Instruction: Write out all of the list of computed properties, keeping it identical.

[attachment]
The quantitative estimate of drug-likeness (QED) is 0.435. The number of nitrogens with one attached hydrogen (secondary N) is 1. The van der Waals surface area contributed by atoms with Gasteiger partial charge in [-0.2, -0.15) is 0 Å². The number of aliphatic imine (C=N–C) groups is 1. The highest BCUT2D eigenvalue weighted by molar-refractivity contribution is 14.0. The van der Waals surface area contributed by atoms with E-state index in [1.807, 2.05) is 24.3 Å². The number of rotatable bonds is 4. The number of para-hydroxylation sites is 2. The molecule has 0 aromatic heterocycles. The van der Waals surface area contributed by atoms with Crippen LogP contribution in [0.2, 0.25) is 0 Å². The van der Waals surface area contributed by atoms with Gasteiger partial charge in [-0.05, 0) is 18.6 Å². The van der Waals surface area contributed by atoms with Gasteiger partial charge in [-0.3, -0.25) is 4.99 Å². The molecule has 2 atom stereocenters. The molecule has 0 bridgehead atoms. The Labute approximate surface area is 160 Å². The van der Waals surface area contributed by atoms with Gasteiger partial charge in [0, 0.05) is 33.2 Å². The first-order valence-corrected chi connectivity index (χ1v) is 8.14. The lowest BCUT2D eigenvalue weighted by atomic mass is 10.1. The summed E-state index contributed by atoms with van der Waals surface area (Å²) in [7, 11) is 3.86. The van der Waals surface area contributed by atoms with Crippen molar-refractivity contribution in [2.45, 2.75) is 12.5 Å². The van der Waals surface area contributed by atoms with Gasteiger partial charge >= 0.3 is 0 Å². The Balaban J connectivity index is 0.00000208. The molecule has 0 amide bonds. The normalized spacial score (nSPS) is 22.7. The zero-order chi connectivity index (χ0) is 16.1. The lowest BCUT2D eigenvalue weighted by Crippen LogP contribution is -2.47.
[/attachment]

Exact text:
The quantitative estimate of drug-likeness (QED) is 0.435. The number of nitrogens with one attached hydrogen (secondary N) is 1. The van der Waals surface area contributed by atoms with Gasteiger partial charge in [-0.2, -0.15) is 0 Å². The number of aliphatic imine (C=N–C) groups is 1. The highest BCUT2D eigenvalue weighted by molar-refractivity contribution is 14.0. The van der Waals surface area contributed by atoms with E-state index in [1.807, 2.05) is 24.3 Å². The number of rotatable bonds is 4. The number of para-hydroxylation sites is 2. The molecule has 0 aromatic heterocycles. The van der Waals surface area contributed by atoms with Crippen LogP contribution in [0.2, 0.25) is 0 Å². The van der Waals surface area contributed by atoms with Gasteiger partial charge in [-0.05, 0) is 18.6 Å². The van der Waals surface area contributed by atoms with Gasteiger partial charge in [-0.3, -0.25) is 4.99 Å². The molecule has 2 atom stereocenters. The molecule has 0 bridgehead atoms. The Labute approximate surface area is 160 Å². The van der Waals surface area contributed by atoms with Gasteiger partial charge in [0, 0.05) is 33.2 Å². The first-order valence-corrected chi connectivity index (χ1v) is 8.14. The lowest BCUT2D eigenvalue weighted by atomic mass is 10.1. The summed E-state index contributed by atoms with van der Waals surface area (Å²) in [7, 11) is 3.86. The van der Waals surface area contributed by atoms with Crippen molar-refractivity contribution in [2.45, 2.75) is 12.5 Å². The van der Waals surface area contributed by atoms with Gasteiger partial charge >= 0.3 is 0 Å². The Balaban J connectivity index is 0.00000208. The molecule has 0 amide bonds. The normalized spacial score (nSPS) is 22.7. The zero-order chi connectivity index (χ0) is 16.1. The lowest BCUT2D eigenvalue weighted by Crippen LogP contribution is -2.47.